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Souring a fermented batch of beer

I made a 5 gallon batch of American Pale Ale a few days ago and the fermentation is starting to wind down. I want to take 2.5 gallons of the beer and sour it with some yeast I harvested from a bottle of Odell Friek. Will this work? Will it continue to ferment out the remaining sugar or will this be a waste of perfectly good yeast?

How many ibu in your pale ale?

There is about 35.2 IBU’s in this batch. Its a bit too high for this type of yeast :frowning:

You could add some Brett L. Not familiar with the Friek or what it has in it

I just looked it up and it’s blended with a lambic so it might have some in it. it doesn’t mention bottle conditioning so it may not have the brett yeast in it.

That might be a bit too high to sour, but bottle dregs are usually more potent than lab cultures so I’d say it’s worth a shot. Not sure what’s in those bottle dregs, but if it’s wild fermented it probably has some pedio, which is much more hop tolerant than lacto. But it’ll take a looooong time. The biggest issue might be the bitterness, which usually clashes with sourness. But that’ll fade with time, too. I find a lot of jolly pumpkins to be too bitter for me when I buy them, but after 6 months or so it fades away and becomes awesome. If you can get JP in your area, those dregs will sour pretty much anything…

What about stepping up your dregs into a 1-gallon batch of unhopped wort to give the dregs a good head start, and then blending it all into your full batch? It should increase the bacteria count, plus dilute the IBUs a bit. Maybe toss in some maltodextrin for a long term food source for the brett and pedio.

Thank you all for your responses. I think I will try using this yeast in a gallon of the APA and see what happens. It may take a long time to sour but it will be a good experiment. I’m going to take Porkchops suggestion and get a few bottles of Jolly Pumpkin and step up the dregs for my next batch of beer. I’m just getting into brewing sour beers and I’m finding the possibilities are endless.

If you do go with JP dregs, no need to step up. I like to use a nice estery Belgian yeast for primary and then just direct pitch the dregs into secondary. Rack the beer into the secondary carboy, and when you get around to drinking a bottle, spray down the stopper and mouth of the bottle, and pour them straight into the carboy. By the time you get the stopper back in, it should be soured. Well maybe not that fast… but within a month or two it will probably be soured and ready to package.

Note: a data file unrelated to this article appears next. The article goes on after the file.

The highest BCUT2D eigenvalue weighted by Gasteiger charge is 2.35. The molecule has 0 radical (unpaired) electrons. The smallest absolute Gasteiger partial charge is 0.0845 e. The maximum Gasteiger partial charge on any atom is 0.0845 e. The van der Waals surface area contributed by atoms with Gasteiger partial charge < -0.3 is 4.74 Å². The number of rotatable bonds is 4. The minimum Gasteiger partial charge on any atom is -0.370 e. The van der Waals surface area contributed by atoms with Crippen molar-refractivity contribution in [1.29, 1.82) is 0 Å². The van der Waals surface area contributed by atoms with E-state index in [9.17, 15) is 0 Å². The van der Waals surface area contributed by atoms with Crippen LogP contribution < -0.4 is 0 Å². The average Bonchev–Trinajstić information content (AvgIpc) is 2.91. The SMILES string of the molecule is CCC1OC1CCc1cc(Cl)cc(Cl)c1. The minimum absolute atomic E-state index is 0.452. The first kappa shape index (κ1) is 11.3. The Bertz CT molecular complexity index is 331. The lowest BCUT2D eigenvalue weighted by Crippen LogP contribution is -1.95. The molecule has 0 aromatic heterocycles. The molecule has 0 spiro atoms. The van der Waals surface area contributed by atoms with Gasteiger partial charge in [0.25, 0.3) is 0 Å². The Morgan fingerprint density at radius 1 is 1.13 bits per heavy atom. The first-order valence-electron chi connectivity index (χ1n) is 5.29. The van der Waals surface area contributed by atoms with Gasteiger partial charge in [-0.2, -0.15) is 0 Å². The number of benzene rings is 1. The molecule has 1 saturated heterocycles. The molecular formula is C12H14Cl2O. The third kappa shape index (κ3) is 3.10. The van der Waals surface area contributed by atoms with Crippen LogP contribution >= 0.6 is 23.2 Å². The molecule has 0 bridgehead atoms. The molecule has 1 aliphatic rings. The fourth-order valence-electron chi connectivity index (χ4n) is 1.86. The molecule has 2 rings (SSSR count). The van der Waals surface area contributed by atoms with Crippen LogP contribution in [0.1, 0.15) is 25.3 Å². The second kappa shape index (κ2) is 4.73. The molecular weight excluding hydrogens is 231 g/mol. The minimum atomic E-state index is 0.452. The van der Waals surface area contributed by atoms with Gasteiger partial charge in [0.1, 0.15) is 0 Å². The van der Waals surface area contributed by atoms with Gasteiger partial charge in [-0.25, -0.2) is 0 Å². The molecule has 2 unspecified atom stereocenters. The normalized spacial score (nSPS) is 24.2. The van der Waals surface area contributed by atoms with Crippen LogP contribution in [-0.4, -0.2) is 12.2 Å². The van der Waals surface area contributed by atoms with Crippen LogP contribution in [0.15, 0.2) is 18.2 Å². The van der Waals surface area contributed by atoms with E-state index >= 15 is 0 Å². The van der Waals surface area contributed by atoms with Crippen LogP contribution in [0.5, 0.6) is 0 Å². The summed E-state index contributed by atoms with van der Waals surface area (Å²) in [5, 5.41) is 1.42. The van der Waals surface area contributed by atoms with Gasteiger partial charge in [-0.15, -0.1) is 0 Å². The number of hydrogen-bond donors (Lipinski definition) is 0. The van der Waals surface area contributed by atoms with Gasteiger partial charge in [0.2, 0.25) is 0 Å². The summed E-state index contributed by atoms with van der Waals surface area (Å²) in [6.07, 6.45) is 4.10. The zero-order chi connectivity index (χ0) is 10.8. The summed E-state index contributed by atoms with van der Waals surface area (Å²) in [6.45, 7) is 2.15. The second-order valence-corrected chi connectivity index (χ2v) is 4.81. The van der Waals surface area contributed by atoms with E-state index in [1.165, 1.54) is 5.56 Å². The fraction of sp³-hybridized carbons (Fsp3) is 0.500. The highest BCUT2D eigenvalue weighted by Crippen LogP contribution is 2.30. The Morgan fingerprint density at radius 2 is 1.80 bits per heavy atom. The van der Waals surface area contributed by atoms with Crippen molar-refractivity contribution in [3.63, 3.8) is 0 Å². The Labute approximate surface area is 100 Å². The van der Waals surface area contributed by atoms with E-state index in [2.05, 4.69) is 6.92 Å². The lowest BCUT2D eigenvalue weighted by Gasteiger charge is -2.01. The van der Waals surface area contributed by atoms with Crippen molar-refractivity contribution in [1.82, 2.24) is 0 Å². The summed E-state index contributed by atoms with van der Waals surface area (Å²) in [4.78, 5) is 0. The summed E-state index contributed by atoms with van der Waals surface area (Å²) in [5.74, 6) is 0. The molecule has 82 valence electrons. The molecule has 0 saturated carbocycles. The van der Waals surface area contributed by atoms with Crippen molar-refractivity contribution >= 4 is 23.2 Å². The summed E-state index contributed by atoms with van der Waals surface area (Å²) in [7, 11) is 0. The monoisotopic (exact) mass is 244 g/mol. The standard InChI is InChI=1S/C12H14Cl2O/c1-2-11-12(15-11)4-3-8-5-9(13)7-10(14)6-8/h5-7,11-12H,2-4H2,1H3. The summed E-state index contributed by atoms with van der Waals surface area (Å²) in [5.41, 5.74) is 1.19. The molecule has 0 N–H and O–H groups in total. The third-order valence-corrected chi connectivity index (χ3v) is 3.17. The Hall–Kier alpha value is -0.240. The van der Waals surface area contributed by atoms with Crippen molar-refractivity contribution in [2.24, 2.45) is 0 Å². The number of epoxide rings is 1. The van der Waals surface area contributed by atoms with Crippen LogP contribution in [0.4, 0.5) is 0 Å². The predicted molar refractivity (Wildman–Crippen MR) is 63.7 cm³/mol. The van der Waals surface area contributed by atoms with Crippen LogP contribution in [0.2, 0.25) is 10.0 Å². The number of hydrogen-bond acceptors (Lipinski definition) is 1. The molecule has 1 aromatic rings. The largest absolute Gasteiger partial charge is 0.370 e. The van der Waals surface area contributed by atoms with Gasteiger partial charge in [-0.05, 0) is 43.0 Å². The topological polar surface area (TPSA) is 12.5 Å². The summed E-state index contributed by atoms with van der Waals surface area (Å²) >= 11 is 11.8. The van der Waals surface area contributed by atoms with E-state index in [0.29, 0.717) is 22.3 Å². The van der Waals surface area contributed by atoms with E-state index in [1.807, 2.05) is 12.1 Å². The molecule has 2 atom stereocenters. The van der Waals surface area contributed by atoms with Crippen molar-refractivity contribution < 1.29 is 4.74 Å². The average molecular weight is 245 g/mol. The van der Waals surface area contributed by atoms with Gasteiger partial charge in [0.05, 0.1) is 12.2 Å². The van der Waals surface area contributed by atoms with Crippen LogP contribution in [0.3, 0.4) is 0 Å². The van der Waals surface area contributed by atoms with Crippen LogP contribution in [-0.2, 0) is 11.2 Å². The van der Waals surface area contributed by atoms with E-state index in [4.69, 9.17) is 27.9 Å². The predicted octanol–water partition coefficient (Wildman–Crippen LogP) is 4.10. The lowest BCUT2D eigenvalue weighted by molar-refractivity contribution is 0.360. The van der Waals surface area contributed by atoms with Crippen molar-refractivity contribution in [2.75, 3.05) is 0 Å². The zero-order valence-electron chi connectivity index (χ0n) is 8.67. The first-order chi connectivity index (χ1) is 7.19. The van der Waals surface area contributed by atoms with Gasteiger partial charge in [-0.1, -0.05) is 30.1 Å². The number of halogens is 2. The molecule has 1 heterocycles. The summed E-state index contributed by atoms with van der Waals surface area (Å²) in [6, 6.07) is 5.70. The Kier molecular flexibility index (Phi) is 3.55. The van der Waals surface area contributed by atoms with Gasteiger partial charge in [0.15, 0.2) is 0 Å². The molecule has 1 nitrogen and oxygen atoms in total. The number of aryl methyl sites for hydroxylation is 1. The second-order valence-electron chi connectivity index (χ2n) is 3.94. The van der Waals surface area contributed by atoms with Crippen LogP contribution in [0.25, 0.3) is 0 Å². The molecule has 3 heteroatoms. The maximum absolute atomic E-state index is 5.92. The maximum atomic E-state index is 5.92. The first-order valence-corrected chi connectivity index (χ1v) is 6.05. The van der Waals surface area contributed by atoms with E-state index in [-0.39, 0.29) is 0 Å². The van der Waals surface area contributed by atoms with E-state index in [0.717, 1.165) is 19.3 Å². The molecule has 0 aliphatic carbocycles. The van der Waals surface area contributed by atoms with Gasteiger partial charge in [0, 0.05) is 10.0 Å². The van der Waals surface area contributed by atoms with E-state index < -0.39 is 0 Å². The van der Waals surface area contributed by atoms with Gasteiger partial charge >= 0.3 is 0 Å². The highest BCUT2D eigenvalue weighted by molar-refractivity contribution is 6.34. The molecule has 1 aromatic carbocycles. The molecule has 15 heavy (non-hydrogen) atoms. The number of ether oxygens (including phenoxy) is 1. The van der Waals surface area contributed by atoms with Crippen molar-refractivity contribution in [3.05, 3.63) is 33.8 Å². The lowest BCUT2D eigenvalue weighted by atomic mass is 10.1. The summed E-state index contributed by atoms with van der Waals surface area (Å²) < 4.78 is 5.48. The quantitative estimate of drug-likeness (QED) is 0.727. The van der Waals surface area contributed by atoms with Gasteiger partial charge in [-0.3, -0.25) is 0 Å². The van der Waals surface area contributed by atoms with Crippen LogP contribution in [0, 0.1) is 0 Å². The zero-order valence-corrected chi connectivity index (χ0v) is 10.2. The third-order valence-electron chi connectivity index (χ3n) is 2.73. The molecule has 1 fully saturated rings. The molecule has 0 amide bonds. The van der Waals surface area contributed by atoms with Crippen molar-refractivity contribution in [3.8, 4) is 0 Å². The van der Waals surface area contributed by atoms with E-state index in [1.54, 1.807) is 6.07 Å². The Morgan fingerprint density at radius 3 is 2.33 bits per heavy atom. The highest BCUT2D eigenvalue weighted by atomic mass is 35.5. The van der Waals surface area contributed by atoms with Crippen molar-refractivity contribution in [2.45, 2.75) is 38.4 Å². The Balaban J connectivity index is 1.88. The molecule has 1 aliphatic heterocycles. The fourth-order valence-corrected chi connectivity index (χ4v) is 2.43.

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I wonder how your experiment turned out. It’s tough to sour after fermentation. I don’t really think of Brett on its own as being sour. Here’s an interesting article on hop tolerant non-sac strains of yeast.
https://www.themadfermentationist.com/2018/05/lactic-acid-yeast-hanseniaspora-and.html

Hey squeegeethree the experiment was put on hold. Too many other things came up but I plan to continue with this experiment in the future. Thanks for the interest.

Souring after primary fermentation is pretty standard

I didn’t think people sour with Lacto and Pedio after primary fermentation. I never have.

Pedio is almost always used after primary fermentation, hence the year-long (or longer) time period for making a traditional sour. Traditional lambic (or berlinerweisse, Flanders red, oud Bruin, etc…) is a good example, although you could argue that it’s all pitched at the same time. Regardless, the activity of lactic acid bacteria happens well after sacch is finished.

Ahh. Yes.
“When the main fermentation is complete and the Saccharomyces population
in suspension begins to decrease, the lactic acid bacteria start to
increase in population. If a prepared lambic culture was not used, this
is the time to add the lactic acid bacteria. It is important to note
that Lactic Acid Bacteria is very sensitive to even moderate levels of
IBU. Keep IBU levels below 10. The lactic acid cultures responsible
for souring a lambic beer are: Pediococcus and Lactobacillus (Wyeast
5733 and 5335 respectively). The temperature of the fermentation should
be allowed to rise to allow the lactic acid cultures to establish
themselves. The sourness will continue to increase for up to 2 years.”

Back to the OP, it doesn’t seem possible to use the Lacto with these IBUs but you could have just added lactic acid.

All depends on the lacto. Strains from commercial bottles tend to be pretty potent, and have built up some tolerance to hops. 30 IBU is pretty achievable with commercial dregs, but that obviously isn’t going to work for your typical lab cultures.

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